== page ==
Monthly Archives: July 2019

Parasitic Diseases: Norwegian Scabies…a closer look…

Norwegian or Crusted Scabies is an extremely contagious hyperinfestation with Sarcoptes Scabiei.  It is frequently misdiagnosed as psoriasis or seborrheic dermatitis by medical personnel that are…unaware.  It is estimated that individuals with Norwegian Scabies have up to 4,000 mites per gram of skin…often infected with over a million mites.  This compares with more typical scabies… Read more »

Parasitic Diseases: Scabies

Sarcoptes scabieie is known as the “itch mite.”  It is an oval, flattened mite with dorsal spines.  On exposure the mite burrows into the skin and deposits eggs in the outer layers (stratum corneum).  It affects families and communities world wide, but is most commonly found in children, young adults and the elderly.  It is… Read more »

Pityriasis Rosea–It starts with a Herald Patch…

Pityriasis Rosea (PR) is an inflammatory eruption characterized by salmon-colored papules and macular lesions that are at first discrete but may become more confluent.  It begins with a single “herald” or “mother” patch that often is the largest lesion.  Subsequently the patient develops generalized plaques which are oval or circinate and covered with finely crinkled,… Read more »

Seborrheic Keratosis: Atypical Forms…

Atypical Seborrheic Keratosis (SK) are variations that may be seen that are “less obvious” and may be confused with other skin lesions.  The photograph above is concerning because it is jet black and very thick.  Such lesions warrant a biopsy to exclude the possibility of a malignancy, such as melanoma. In the photograph above you will note… Read more »

Seborrheic Keratosis: Barnacles of life…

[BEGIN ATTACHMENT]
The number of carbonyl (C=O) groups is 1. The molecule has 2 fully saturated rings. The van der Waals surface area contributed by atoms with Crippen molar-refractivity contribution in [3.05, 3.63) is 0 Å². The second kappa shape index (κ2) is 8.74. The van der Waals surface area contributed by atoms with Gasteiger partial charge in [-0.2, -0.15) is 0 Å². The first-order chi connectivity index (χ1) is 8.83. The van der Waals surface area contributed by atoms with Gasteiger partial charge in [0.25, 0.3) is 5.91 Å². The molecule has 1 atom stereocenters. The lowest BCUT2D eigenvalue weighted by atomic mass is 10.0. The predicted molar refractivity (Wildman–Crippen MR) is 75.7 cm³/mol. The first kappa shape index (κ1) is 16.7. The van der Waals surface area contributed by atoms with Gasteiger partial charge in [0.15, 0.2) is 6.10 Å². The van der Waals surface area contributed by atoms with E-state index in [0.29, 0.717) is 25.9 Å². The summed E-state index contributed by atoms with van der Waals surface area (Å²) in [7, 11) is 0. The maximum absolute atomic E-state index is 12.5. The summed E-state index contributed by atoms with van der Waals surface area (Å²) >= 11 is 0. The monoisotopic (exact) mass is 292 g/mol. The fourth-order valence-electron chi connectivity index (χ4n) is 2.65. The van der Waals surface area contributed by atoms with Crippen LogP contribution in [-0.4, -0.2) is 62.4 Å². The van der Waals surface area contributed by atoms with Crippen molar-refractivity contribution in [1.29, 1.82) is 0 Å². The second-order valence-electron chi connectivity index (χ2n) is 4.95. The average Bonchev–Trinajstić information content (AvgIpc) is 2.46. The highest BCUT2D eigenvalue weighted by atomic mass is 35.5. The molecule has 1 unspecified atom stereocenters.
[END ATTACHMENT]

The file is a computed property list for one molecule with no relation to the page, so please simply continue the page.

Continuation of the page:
Seborrheic Keratosis (Keratoses) are incredibly common.  They are harmless “warty” spots that appear during adult life and are a common sign of skin ageing.  Although they appear warty and are frequently mistaken as warts, they are not warts (warts are caused by papiloma viruses). They present as oval, slightly raised to thick tan or light-brown… Read more »

Auricular Pseudocyst: Treating with buttons

Auricular pseudocysts are uncommon, noninflammatory, fluctuant swellings of the ear which are believed to be caused by accumulation of glycosaminoglycans and subsequent ischemic necrosis of the cartilage, or from repeated minor trauma to the ear.  They are often a therapeutic challenge.  Many treatment options are available, including simple aspiration, plaster of paris casts, injectable agents… Read more »

Actinic Keratosis: Field Treatments—5-Fluorouracil, Imiquimod, Ingenol and Photodynamic Therapy (PDT)

Field treatments for actinic keratosis are very effective, however, they can be quite reactive so patients need to be aware of this.  For patients applying 5-Fluorouracil (Efudex) or Imiquimod (Aldara) the treatment cycle is usually 4 weeks.  There are variations in this, such as, 2 weeks on, 2 weeks off then 2 weeks on again.  Ingenol… Read more »

Actinic Keratosis: Treatment—Cryotherapy

There are many treatment options available and one of the most frequently used is cryotherapy.  Liquid nitrogen is extremely cold, between -346.0 F to -320.44 F, and when used as a spray produces a rapid freeze of tissue.  This concentrates the thermal injury directly to the outer layer of cells, the abnormal proliferative cells that… Read more »